Humidifiers a Potential Link to SIDS
by Journalist, Sarah Schilling
© Copyright 2002 Sarah Anne Schilling, All Rights Reserved
Consumer News Article
Oct. 14, 2002
Humidifiers a Potential Link to SIDS
Each winter, a number of pediatricians recommend using humidifiers in infants' bedrooms to ease cold symptoms and other respiratory ailments. However, humidifiers can facilitate mold growth, which ironically has the potential to cause additional illnesses and is being investigated as a possible cause of Sudden Infant Death Syndrome.
Sudden Infant Death Syndrome, or SIDS, is the sudden unexplained death of an otherwise apparently healthy infant where no detectable medical explanation can be found even upon autopsy. One in ten U.S. infants died from SIDS in 1998, primarily between the ages of four weeks to one year, ranking SIDS the third highest cause of infant death.
With an extreme death rate for SIDS, Indoor Air Quality (IAQ) experts are seeking to inform and warn parents of the risks that humidifier-induced mold may pose to their infants' health.
IAQ experts have discovered that, if used in excess, humidifiers can aid bacteria, dust mite population, and mold growth on indoor surfaces, such as walls, furniture, carpet and bedding, all prime places for infant contact.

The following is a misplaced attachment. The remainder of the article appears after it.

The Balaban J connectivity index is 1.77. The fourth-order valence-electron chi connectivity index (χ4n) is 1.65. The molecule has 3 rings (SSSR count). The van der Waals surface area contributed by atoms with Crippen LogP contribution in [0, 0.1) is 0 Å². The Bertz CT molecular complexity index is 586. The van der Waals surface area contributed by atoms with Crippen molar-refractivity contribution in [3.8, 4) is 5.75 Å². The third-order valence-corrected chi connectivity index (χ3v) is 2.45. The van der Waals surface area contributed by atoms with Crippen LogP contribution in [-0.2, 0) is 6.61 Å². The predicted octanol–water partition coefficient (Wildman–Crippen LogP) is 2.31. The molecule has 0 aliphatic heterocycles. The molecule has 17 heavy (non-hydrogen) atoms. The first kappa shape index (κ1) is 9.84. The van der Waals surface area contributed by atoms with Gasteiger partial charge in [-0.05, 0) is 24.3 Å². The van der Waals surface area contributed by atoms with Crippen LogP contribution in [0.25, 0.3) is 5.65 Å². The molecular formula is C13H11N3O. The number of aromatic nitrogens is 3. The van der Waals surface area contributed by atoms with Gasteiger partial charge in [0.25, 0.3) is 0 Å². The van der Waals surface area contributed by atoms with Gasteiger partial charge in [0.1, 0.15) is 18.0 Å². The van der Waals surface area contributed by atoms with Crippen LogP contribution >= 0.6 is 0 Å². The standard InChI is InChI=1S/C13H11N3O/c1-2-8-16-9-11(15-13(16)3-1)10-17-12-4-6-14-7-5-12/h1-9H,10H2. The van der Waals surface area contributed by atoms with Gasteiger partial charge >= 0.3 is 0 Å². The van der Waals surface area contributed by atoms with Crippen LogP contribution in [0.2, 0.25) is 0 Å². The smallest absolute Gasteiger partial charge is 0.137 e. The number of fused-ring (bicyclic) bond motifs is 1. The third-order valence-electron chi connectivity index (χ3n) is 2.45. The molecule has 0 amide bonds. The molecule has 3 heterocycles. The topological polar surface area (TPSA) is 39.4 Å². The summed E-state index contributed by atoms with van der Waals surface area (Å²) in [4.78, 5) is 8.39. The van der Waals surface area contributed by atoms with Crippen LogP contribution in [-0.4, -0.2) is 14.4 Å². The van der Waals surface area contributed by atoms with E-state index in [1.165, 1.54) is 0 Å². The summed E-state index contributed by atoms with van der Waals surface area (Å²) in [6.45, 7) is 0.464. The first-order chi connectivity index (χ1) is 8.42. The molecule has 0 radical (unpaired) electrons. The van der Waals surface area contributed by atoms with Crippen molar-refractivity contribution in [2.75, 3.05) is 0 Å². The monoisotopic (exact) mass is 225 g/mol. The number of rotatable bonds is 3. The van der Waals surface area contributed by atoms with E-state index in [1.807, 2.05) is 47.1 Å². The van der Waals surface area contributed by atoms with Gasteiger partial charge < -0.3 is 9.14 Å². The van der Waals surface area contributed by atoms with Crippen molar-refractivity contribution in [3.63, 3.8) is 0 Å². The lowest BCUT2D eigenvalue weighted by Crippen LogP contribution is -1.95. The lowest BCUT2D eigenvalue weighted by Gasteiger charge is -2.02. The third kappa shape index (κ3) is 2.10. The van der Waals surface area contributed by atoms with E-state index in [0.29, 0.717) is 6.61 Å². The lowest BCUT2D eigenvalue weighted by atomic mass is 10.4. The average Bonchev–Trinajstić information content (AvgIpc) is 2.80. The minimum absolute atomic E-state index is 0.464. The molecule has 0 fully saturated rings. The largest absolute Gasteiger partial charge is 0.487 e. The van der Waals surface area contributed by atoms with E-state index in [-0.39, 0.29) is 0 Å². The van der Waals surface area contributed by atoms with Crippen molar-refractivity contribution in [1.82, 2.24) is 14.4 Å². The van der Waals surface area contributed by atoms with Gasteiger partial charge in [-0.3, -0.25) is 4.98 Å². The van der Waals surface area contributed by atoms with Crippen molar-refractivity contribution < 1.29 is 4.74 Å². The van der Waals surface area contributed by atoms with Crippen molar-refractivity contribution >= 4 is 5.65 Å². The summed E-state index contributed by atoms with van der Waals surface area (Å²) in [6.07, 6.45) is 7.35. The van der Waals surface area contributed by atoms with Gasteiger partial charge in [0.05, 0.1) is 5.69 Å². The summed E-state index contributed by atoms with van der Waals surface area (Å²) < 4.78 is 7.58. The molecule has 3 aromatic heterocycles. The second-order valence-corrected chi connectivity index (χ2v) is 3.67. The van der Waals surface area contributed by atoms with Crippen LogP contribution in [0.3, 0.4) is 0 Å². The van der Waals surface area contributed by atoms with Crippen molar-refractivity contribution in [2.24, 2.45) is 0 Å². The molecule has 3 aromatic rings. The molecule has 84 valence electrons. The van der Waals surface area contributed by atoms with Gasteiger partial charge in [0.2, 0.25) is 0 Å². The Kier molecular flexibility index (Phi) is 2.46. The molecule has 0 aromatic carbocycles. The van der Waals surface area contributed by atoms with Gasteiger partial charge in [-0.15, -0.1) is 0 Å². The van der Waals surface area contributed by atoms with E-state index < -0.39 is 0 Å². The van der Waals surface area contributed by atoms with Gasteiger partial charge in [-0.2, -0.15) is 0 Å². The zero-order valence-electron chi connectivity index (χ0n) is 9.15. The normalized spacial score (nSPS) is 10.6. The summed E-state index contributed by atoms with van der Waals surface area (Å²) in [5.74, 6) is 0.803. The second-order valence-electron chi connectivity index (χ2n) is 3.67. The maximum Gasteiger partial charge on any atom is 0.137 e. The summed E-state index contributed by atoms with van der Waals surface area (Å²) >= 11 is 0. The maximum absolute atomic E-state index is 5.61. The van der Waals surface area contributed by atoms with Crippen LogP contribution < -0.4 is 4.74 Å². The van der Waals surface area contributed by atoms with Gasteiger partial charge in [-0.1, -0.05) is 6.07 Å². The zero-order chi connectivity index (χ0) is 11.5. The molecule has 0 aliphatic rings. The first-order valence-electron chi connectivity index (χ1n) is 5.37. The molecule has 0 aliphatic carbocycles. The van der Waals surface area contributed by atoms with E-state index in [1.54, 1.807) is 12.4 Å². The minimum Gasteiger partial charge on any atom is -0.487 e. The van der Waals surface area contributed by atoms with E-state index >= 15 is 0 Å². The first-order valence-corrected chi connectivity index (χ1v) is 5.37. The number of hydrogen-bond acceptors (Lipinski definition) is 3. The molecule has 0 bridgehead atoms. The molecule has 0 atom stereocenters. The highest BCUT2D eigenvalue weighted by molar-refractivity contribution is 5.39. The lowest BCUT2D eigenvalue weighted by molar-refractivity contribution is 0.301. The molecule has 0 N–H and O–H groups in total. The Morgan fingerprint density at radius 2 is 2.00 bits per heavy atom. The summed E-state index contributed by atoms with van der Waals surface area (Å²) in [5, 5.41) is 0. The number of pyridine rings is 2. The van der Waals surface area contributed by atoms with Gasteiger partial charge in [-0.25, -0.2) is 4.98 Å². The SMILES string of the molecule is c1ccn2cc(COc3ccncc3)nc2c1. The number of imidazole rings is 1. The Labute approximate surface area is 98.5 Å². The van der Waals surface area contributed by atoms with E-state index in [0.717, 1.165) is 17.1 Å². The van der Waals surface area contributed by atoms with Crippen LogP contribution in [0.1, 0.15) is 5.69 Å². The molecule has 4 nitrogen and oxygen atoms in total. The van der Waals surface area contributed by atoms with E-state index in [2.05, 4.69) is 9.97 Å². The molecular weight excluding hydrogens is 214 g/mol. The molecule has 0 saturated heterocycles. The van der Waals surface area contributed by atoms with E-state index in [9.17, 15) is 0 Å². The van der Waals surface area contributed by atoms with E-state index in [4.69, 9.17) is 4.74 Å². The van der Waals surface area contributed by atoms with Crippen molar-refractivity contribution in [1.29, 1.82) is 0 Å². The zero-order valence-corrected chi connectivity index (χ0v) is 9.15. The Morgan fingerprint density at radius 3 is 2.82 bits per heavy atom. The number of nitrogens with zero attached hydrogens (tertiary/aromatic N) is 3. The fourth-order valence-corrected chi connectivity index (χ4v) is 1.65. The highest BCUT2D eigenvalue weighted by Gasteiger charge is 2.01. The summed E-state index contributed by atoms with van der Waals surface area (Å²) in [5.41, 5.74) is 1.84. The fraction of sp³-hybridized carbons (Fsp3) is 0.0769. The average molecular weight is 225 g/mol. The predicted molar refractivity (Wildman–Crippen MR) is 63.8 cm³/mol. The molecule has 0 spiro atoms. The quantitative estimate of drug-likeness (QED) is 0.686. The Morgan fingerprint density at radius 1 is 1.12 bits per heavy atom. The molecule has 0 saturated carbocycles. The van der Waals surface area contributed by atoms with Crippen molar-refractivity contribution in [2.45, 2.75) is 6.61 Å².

Bacteria, mites and mold are present in all indoor environments, but proliferate when food sources and moisture are available. Unfortunately, the food source is readily available because it consists primarily of house dust, which, for the most part, is dead skin sloughed off from the humans that live in the home. When the moisture level is increased through the use of a humidifier, the probability of unsafe levels of dust mite, bacteria and mold contamination rises.
In particular, when infants crawl across or play on carpeting, they can be inhaling higher concentrations of mold and dust mite excrement, both of which are known to have toxigenic properties. When infants are placed in their cribs, in close contact with blankets, pillows and stuffed animals, similar conditions exist, which leads to the suspicion of a potential cause of SIDS.
In addition, humidifiers that are improperly maintained can harbor mold and bacteria inside of their water reservoirs, which is then blown out into the breathable air and inhaled by vulnerable infant lungs.
“Being that indoor mold contamination is such a significant contributing factor toward adult respiratory ailments, like asthma and bronchitis, it stands to reason that infants with undeveloped immune systems could fall victim to even small amounts of indoor mold contamination,” said Daniel Schilling of Madison, Wis., an indoor air specialist with Residential Inspections, LLC.
The Environmental Protection Agency (EPA) terms the resulting illness, in infants and adults, “humidifier fever.” According to the EPA, however, infants are “particularly susceptible to disease-causing biological agents in the indoor air” that contribute to the “fever” and possibly SIDS.